The Obama White House has exhibited a misguided optimism about Kremlin intentions ever since the introduction of the “reset” with Russia in 2009, which was intended to inaugurate a new era in US-Russia relations, following the cooling off that had occurred after the Russian invasion of Georgia in August of 2008. The new rapport, which Obama pursued with then-Russian President Dmitri Medvedev (Putin was at the time Prime Minister) was based on pragmatism and deal-making, rather than attempts to promote American values. The chief architect of the reset was McFaul, who served as Obama’s advisor on Russia in the National Security Council from 2008 to 2012 before becoming ambassador to Moscow, a post he has just vacated.
As McFaul and other Obama administration officials portray it, apart from a few hiccups like the 2008 invasion of Georgia, Moscow has spent much of the Putin years integrating itself with the West. Thus, they argue, after 9/11, the Russian government cooperated with the US on counter-terrorism; it allowed American military flights to Afghanistan to traverse Russian airspace; and it developed economic and energy ties with Europe. Since the “reset,” they maintain, Russia helped pressure Iran to give up its uranium enrichment program; it joined the World Trade Organization; and, until 2012, had in Medvedev a “moderate” in the Kremlin under whom—in McFaul’s words—the “policy of engagement and integration…appeared to be working again.” In recent months, Washington has also credited Russia with brokering a deal with Syrian President Assad to dismantle his chemical weapons program.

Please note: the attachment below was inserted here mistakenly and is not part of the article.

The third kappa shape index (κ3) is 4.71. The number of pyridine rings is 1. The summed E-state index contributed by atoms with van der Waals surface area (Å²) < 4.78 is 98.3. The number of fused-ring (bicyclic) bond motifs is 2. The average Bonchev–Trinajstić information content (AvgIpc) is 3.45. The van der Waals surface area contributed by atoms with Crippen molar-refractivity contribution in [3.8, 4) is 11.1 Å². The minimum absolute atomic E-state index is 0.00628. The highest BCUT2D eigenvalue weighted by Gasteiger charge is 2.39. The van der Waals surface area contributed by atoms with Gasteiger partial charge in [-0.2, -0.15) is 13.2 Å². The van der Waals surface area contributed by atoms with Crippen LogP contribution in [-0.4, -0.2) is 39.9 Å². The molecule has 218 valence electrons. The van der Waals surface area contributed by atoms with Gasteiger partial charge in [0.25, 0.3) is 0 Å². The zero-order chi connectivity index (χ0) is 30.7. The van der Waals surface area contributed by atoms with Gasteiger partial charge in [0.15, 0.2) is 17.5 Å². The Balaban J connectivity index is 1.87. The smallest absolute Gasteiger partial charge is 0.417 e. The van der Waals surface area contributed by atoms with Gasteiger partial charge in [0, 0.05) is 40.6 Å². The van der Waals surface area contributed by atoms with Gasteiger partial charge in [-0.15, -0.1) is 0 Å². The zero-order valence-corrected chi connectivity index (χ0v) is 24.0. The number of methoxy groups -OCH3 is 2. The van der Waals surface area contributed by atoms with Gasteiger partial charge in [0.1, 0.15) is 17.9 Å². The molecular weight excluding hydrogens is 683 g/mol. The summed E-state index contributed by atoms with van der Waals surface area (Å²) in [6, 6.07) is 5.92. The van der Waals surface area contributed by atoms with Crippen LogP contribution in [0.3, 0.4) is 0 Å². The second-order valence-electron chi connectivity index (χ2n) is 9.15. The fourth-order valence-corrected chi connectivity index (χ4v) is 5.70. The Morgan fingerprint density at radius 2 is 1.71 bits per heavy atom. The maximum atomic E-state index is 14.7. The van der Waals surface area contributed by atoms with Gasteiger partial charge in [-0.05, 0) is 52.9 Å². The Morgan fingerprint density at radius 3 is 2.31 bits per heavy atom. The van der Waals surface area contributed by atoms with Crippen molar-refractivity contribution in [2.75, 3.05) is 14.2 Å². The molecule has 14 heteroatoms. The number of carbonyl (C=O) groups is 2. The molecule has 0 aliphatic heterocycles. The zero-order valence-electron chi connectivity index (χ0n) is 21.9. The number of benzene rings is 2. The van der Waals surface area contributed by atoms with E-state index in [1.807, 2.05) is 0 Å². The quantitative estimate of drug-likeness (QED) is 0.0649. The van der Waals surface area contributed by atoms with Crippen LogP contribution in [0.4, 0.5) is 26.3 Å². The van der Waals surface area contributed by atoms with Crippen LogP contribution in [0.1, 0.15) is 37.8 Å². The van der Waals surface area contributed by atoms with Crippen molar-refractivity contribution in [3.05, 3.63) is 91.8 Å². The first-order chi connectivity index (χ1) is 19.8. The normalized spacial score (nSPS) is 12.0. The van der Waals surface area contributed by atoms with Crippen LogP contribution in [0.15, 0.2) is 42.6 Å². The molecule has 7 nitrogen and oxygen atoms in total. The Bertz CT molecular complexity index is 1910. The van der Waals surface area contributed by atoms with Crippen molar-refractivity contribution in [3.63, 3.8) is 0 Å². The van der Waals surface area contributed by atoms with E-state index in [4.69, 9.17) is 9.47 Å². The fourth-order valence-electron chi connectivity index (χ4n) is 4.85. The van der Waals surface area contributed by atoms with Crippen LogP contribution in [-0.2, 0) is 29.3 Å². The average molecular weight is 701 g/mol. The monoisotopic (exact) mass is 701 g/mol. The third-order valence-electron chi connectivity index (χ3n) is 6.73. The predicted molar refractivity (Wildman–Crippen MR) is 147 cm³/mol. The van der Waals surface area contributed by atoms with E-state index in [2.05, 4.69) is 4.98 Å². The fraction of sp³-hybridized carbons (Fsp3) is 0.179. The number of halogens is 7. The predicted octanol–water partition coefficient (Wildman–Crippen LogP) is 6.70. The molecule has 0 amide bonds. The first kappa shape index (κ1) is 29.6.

In fact, hardly any of these purported achievements holds up to scrutiny. Russia used the 9/11 terrorist attacks as an excuse to pursue its brutal suppression of Chechnya and expand its unaccountable security state, a process which, as I have noted, continues to this day. It has persisted in arms sales to Iran and provided crucial military hardware, along with diplomatic support, to the Assad regime in Syria. Regarding the Afghan conflict, it has long pressured Kyrgyzstan to expel the US from Manas air base—a crucial supply link for allied forces—which will in fact be closed this summer.